Technically, the engine is pretty average: four valves per cylinder with variable valve timing on the intake stroke. No turbo, no direct injection. Topping out at five gears, the automatic transmission is a little primitive, lacking a tall gear to maximize economy at freeway speeds. The tach needle hovered around 3,000rpm at 75 mph. But the automatic was happy to step down a gear or two when we gave it heavy throttle, and in manual mode, the shifters were a little more immediate than in other automatics we've used.
As the car didn't rise above its midsize sedan average character in power train performance, we subjected it to a good mountain course, with tight turns that would put some stress on the car. Again, the Mazda6 performed very similarly to the Altima Coupe. There was obvious lean and body roll, although not as bad as you generally find amongst its competitors. Understeer also reared its head, and we had the joy of seeing the orange traction control warning light up again and again. Again, we give it one Zoom--it didn't quite make it to two.
Our Mazda6 also had warning lights in its sideview mirrors, as part of the blind-spot detection system. As one of our favorite driver aid features, we were pleased to see blind spot detection in a car that's far from a tech powerhouse. These warning lights turn on when a car is riding in the Mazda6's blind spot, off either rear quarter. The system seems about 90 to 95 percent effective--we saw a few glitches, such as the light remaining on as we drove on a bridge, with the superstructure next to the car. But that wasn't typical behavior.
The only other tech feature we didn't expect to see in the Mazda6 was Bluetooth streaming to the stereo. As you would expect, the car also had a Bluetooth phone system for hands-free calling. This system relies on voice command for number input, and although it has an onboard phonebook, you can't transfer contacts from your phone to the car. After we paired an iPhone to the system to check the hands-free calling capabilities, Bluetooth streaming was also ready, without any additional setup. As typical with current Bluetooth streaming technology, you can merely pause or play the music using the car's stereo, and there is no artist or song display.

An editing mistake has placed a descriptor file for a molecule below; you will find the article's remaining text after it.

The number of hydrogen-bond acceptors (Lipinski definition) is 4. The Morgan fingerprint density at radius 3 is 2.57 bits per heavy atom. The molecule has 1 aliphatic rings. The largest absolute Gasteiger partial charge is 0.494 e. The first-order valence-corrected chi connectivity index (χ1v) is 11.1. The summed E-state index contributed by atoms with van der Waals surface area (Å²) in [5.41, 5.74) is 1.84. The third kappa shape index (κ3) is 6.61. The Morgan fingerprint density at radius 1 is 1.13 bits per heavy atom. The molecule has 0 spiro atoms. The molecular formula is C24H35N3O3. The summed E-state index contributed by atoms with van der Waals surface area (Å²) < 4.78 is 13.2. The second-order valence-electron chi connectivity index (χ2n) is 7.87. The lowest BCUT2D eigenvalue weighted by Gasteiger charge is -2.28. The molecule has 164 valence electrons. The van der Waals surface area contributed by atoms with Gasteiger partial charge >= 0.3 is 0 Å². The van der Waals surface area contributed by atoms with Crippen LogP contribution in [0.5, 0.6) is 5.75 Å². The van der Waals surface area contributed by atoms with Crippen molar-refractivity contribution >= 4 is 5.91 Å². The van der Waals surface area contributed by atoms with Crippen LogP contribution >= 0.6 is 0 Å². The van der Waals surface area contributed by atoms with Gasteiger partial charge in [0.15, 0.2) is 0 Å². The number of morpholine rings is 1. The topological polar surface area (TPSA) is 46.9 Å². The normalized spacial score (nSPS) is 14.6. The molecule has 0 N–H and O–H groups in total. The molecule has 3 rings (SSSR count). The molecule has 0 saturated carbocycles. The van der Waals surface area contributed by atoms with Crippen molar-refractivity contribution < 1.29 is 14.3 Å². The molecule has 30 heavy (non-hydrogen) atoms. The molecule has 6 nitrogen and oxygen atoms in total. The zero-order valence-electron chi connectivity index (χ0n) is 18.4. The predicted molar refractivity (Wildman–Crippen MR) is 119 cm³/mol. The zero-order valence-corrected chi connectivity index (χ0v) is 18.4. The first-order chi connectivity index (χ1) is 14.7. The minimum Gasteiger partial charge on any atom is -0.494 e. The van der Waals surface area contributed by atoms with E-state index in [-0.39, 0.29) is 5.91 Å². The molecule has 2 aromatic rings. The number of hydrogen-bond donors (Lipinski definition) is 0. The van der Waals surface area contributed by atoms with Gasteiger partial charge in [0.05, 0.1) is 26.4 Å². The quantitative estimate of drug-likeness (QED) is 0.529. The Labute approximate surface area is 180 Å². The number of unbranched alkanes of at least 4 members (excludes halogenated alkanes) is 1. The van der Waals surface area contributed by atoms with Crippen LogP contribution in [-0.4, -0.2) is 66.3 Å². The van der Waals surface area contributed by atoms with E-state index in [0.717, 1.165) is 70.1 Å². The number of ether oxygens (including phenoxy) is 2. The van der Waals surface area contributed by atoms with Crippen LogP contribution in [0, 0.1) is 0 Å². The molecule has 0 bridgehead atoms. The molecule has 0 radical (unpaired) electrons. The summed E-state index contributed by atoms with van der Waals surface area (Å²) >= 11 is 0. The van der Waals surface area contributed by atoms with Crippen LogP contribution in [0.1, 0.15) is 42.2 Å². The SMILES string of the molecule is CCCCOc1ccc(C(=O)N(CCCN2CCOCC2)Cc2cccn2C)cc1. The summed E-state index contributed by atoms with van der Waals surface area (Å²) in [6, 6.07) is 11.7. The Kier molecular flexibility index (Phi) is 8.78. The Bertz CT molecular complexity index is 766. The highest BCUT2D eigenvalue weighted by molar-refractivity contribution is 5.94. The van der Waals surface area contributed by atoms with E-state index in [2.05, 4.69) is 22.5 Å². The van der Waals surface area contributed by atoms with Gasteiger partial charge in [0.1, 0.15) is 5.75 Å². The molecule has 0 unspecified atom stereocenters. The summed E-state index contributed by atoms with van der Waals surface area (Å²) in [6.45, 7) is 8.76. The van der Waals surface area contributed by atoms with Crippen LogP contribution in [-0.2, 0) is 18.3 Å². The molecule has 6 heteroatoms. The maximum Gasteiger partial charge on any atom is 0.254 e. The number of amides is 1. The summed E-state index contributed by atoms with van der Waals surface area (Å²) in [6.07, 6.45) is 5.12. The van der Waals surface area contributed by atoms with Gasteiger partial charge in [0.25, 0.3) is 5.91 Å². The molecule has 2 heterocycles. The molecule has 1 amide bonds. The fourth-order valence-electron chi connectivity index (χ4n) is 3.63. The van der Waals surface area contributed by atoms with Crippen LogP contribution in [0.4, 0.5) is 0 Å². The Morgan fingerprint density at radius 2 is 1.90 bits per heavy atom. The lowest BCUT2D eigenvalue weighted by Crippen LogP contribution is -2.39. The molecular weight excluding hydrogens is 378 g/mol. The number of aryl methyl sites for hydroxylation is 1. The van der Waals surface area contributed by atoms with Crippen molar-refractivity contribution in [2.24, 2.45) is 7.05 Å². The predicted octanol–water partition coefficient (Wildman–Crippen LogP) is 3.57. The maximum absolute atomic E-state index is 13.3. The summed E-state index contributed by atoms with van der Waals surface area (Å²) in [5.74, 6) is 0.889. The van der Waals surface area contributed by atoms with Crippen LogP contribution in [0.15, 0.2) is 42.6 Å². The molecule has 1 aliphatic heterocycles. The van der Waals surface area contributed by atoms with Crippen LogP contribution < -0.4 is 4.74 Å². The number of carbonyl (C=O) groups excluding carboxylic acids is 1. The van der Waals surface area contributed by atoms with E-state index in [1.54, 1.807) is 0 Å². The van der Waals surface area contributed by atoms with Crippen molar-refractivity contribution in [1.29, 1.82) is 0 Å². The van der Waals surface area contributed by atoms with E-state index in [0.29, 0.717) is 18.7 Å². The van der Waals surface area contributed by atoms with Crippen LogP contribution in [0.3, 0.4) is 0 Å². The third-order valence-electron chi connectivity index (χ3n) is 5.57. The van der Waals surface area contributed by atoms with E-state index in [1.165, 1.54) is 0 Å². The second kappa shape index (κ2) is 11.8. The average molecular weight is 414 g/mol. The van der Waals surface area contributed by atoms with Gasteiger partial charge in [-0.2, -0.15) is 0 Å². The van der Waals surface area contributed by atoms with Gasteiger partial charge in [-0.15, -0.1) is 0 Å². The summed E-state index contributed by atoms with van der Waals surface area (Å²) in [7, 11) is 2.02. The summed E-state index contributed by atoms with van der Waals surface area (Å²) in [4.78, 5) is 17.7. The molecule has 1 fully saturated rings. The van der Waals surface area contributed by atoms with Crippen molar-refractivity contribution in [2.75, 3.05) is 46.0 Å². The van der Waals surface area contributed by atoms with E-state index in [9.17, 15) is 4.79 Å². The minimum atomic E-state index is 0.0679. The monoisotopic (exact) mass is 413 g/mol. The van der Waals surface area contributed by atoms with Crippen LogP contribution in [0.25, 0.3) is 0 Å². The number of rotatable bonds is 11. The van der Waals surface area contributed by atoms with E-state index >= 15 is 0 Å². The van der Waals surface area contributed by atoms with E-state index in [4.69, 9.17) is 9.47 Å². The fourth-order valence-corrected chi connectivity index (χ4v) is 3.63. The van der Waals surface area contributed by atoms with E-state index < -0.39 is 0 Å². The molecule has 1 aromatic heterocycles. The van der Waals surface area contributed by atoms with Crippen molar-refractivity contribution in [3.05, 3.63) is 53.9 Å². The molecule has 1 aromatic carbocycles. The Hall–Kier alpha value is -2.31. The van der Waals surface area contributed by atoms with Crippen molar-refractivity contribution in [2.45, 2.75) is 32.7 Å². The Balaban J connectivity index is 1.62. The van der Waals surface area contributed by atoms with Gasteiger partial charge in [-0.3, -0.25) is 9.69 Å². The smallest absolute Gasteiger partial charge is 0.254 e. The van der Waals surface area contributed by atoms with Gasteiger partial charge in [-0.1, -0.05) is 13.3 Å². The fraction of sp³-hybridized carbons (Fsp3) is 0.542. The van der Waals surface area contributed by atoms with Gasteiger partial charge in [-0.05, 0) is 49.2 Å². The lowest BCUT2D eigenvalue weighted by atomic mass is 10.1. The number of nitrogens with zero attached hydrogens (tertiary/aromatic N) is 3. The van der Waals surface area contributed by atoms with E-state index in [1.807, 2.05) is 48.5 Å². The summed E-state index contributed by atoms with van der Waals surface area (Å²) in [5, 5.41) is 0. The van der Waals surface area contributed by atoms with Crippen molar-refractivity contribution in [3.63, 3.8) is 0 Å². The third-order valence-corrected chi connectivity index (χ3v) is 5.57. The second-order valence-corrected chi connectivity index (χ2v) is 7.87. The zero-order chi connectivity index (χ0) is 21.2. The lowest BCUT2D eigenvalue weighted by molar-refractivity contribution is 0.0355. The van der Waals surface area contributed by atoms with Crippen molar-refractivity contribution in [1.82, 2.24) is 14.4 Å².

Other audio sources included an MP3 compatible six-CD changer and satellite radio. The satellite radio installation looked a little slapdash, with an exposed wire leading out to the antenna, which was stuck to the trunk lid. True iPod integration isn't available in the Mazda6.
After listening to the stereo, we were surprised to see it only uses six speakers. Audio output is very crisp, and sounds well-amplified. Bass is also very strong for a system lacking a subwoofer.
Although a little short on Zoom, the 2010 Mazda6 delivers decent fuel economy and the kind of comfortable, practical interior space one would expect from a midsize sedan. The exterior styling stands out a little, with pronounced front fenders. But as for tech, the Mazda6 is largely average to mediocre. The lack of a navigation option in all but the V-6 trims is particularly troubling. And while Bluetooth streaming is useful, it doesn't beat full iPod integration, which generally offers a usable interface through the stereo. Blind-spot detection is the most useful tech feature in the Mazda6, but nothing else is notable. Tech-wise, the engine and transmission don't stand out, either, delivering the kind of power and economy we would expect from the spec sheet.
|Model||2010 Mazda Mazda6|
|Power train||2.5-liter inline four|
|EPA fuel economy||21 mpg city/30 mpg highway|
|Observed fuel economy||25.2 mpg|
|Bluetooth phone support||Standard|
|Disc player||MP3 compatible six CD changer|
|MP3 player support||None|
|Other digital audio||Satellite radio, Bluetooth streaming, auxiliary input|
|Audio system||6 speaker|
|Driver aids||Blind-spot detection|
|Price as tested||$25,030|